I've written a few posts about the local Touraine-Amboise wines, but I don't think I've mentioned how we buy most of the wine that we consume and enjoy here in the Loire Valley. We don't buy wine in bottles, except for special occasions or because we want to try a particular wine that you can only buy in bottles. We have our own plastic jugs, for example, that we take to the wineries and have filled straight out of the vat.
Drawing Touraine-Amboise rosé from the Limeray wine co-op into a pichet
Also, we often buy wine in what is called a "beeb" — that's how the term is pronounced — or, more technically, a "Bag-In-Box", which is actually a brand name. A BIB is also sometimes called a « fontaine à vin » or "wine fountain." It's a plastic bag, either transparent or opaque, full of wine inside a cardboard box, equipped with a spigot. Wine you buy in your own jugs has to be bottled when you start using it, and that's a lot of work. Wine in a BIB can stay in the BIB until you finish it.
The rosé from the co-op in Limeray, sold in a BIB, is an AOC or premium wine — not vin ordinaire.
With the BIB packaging, there's a perforated cut-out on one end of the box that you remove to expose the spigot. When you extract wine through the spigot, the bag inside the box gradually collapses and no air gets inside. It's air that makes wine oxidize or spoil, turning it into vinaigre — sour wine. BIBs come in three-, five-, and 10-liter sizes, and you can buy wine from all the different French regions in BIBs in the supermarkets.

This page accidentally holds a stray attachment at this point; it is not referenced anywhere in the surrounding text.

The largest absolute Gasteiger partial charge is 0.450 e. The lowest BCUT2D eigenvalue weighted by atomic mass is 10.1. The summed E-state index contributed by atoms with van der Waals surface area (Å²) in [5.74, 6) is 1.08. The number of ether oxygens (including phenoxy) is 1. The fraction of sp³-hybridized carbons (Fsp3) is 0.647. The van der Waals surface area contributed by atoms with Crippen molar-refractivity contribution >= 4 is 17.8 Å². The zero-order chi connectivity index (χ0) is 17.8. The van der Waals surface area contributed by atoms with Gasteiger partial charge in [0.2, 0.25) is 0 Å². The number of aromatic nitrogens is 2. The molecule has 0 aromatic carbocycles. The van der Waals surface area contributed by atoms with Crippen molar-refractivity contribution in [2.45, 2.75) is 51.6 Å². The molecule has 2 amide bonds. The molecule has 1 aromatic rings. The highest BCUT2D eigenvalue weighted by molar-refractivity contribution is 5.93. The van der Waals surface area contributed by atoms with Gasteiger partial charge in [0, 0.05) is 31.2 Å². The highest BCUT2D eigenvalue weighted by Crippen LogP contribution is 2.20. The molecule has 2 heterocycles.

Here's the BIB's spigot. You pull it out of the box, close the cardboard tab, and then remove the red plastic band.
You can keep a bag in box of wine for about three months after you open it, they say. After that, the wine might start to turn. We buy the local reds and rosés in BIBs, but not so many white wines. The local Sauvignon Blanc and Chenin Blanc white wines are the premium products of the region, so they go into bottles almost automatically. Different wineries and caves cooperatives sell all the different red-grape wines — Côt/Malbec, Cabernet Franc, and Gamay — in BIBs.
The Limery wine co-op, in the Touraine-Amboise wine district, is called the Cellier Léonard de Vinci.
Some people keep BIBs of wine right in the refrigerator and serve it in carafes or directly into glasses right out of the fridge. Others keep them in their cellar, as we do, and fill bottles to bring up to the kitchen and dining room. In fact, wine in France is not a luxury product overall, even though there are luxury wines.
The advantage of a BIB over buying bottles is that it's a lot easier to recycle the left-over packaging when the container is empty. It's also less expensive, because you don't have to pay for a bottle, a label, a cork, and a foil cap with every 75 cl of wine you buy and consume.